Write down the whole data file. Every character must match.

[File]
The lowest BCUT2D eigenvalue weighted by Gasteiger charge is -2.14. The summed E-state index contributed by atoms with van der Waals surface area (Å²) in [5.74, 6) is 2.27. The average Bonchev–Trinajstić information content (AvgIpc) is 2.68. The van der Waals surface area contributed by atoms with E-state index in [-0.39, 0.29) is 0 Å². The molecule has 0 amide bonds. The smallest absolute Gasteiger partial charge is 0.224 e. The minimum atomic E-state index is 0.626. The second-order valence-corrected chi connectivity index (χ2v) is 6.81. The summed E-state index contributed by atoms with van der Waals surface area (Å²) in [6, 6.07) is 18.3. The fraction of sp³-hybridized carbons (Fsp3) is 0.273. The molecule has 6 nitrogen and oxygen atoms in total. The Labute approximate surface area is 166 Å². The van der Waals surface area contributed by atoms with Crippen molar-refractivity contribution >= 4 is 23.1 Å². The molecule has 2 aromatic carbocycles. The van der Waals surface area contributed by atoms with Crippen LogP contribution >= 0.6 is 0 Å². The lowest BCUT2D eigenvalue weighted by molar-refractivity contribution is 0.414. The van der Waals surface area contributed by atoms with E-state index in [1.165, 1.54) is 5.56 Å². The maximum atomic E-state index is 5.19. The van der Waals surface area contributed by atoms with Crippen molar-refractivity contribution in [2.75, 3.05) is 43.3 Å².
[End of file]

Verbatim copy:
The lowest BCUT2D eigenvalue weighted by Gasteiger charge is -2.14. The summed E-state index contributed by atoms with van der Waals surface area (Å²) in [5.74, 6) is 2.27. The average Bonchev–Trinajstić information content (AvgIpc) is 2.68. The van der Waals surface area contributed by atoms with E-state index in [-0.39, 0.29) is 0 Å². The molecule has 0 amide bonds. The smallest absolute Gasteiger partial charge is 0.224 e. The minimum atomic E-state index is 0.626. The second-order valence-corrected chi connectivity index (χ2v) is 6.81. The summed E-state index contributed by atoms with van der Waals surface area (Å²) in [6, 6.07) is 18.3. The fraction of sp³-hybridized carbons (Fsp3) is 0.273. The molecule has 6 nitrogen and oxygen atoms in total. The Labute approximate surface area is 166 Å². The van der Waals surface area contributed by atoms with Crippen molar-refractivity contribution >= 4 is 23.1 Å². The molecule has 2 aromatic carbocycles. The van der Waals surface area contributed by atoms with Crippen LogP contribution >= 0.6 is 0 Å². The lowest BCUT2D eigenvalue weighted by molar-refractivity contribution is 0.414. The van der Waals surface area contributed by atoms with E-state index in [1.165, 1.54) is 5.56 Å². The maximum atomic E-state index is 5.19. The van der Waals surface area contributed by atoms with Crippen molar-refractivity contribution in [2.75, 3.05) is 43.3 Å².